"Abecedarius" (or "abecedarium") is a Medieval Latin word meaning "ABC primer", derived by adding the suffix "-arius" (-a, -um) to the names of the first four letters of the alphabet (a+b+c+d). According to the OED, the earliest use of its English cognate, "abecedary", dates back at least to the mid-15 century, preceding the first usage of "abecedarian" which, as an adjective meaning "arranged in alphabetical order", can be first attested in 1665. The related adjective "alphabetic" (from Ancient Greek) has been used interchangeably with "abecedarian" since at least the 17th century.
The abecedarius is most probably the oldest type of acrostic. Its origins have been linked to either the sacred nature of letters and the mystical significance of these types of arrangements or its didactic use as a mnemonic and instructive device for children. Indeed, this second type of abecedarii, mostly in the form of rhythmic arrangements or songs, is still popular and widely used tool to teach children the alphabet or other concepts.
Use in literature
The oldest abecedarii found are of Semitic origin. In fact, all of the confirmed acrostics in the Hebrew Bible are alphabetic. These occur in four of the five chapters that make up the Book of Lamentations, in the praise of the good wife in Proverbs 31:10-31, and in Psalms 25, 34, 37, 111, 112, 119, and 145.
Notable among the acrostic psalms is the long Psalm 119, which typically is printed in subsections named after the 22 letters of the Hebrew alphabet, each section consisting of 8 verses, each of which begins with the same letter of the alphabet and the entire psalm consisting of 22 x 8 = 176 verses; and Psalm 145, which is recited three times a day in the Jewish services.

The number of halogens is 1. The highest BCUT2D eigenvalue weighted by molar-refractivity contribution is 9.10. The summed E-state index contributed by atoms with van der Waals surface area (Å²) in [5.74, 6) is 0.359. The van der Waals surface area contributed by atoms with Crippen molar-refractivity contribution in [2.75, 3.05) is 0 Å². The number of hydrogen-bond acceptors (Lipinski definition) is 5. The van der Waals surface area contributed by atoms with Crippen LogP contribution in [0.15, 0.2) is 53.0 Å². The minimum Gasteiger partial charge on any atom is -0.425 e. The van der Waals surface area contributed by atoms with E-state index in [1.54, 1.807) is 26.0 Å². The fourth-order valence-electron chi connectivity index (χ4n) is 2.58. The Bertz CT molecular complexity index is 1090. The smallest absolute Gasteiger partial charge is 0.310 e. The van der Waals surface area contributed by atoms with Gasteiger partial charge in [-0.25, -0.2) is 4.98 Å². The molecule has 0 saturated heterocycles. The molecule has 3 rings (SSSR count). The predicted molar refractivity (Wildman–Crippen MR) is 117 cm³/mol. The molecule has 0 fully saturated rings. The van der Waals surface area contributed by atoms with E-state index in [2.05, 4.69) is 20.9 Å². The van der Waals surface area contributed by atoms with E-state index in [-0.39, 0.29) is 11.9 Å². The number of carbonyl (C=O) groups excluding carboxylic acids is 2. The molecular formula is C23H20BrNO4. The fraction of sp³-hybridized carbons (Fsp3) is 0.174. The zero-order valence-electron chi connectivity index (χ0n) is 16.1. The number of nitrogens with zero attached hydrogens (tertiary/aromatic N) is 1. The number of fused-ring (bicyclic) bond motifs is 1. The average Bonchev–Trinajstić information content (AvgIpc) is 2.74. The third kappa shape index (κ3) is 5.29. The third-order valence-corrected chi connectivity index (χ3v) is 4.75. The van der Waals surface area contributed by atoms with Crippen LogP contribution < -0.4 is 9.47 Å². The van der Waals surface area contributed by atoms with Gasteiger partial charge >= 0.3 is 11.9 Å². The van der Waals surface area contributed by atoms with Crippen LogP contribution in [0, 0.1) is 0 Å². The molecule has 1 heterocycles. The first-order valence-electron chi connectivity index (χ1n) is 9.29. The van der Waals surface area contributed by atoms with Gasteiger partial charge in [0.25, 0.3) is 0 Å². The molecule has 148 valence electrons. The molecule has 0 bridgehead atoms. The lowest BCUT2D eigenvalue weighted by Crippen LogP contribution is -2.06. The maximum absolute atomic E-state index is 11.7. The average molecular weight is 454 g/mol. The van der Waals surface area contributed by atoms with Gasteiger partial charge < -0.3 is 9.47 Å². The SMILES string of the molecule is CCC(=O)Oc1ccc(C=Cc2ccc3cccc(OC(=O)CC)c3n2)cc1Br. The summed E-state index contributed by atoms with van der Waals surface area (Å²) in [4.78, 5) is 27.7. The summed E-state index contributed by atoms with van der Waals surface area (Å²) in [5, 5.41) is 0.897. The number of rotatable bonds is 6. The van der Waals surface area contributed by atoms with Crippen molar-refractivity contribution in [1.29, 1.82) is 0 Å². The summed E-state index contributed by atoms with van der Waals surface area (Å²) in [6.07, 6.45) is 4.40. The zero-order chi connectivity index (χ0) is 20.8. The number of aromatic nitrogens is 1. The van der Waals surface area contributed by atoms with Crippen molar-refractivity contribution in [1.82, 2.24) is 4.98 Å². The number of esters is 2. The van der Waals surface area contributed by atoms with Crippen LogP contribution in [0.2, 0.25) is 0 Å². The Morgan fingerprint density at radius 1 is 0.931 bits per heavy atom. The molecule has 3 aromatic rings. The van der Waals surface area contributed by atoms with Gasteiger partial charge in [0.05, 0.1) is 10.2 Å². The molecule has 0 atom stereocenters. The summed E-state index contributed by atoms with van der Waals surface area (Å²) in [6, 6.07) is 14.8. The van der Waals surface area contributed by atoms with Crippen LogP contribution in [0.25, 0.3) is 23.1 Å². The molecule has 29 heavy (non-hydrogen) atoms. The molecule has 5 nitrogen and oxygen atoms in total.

Some acrostic psalms are technically imperfect. E.g., Psalm 9 and Psalm 10 appear to constitute a single acrostic psalm together, but the length assigned to each letter is unequal and five of the twenty-two letters of the Hebrew alphabet are not represented and the sequence of two letters is reversed. In Psalm 25, one Hebrew letter is not represented; the following letter (resh) repeated. In Psalm 34, the current final verse, 23, does fit verse 22 in content, but makes the line too long. In Psalms 37 and 111, the numbering of verses and the division into lines are interfering with each other; as a result, in Psalm 37, for the letters dalet and kaph, there is only one verse, and the letter ayin is not represented. Psalm 111 and 112 have 22 lines, but 10 verses. Psalm 145 does not represent the letter nun, having 21 verses, but one Qumran manuscript of this psalm does have that missing line, which agrees with the Septuagint.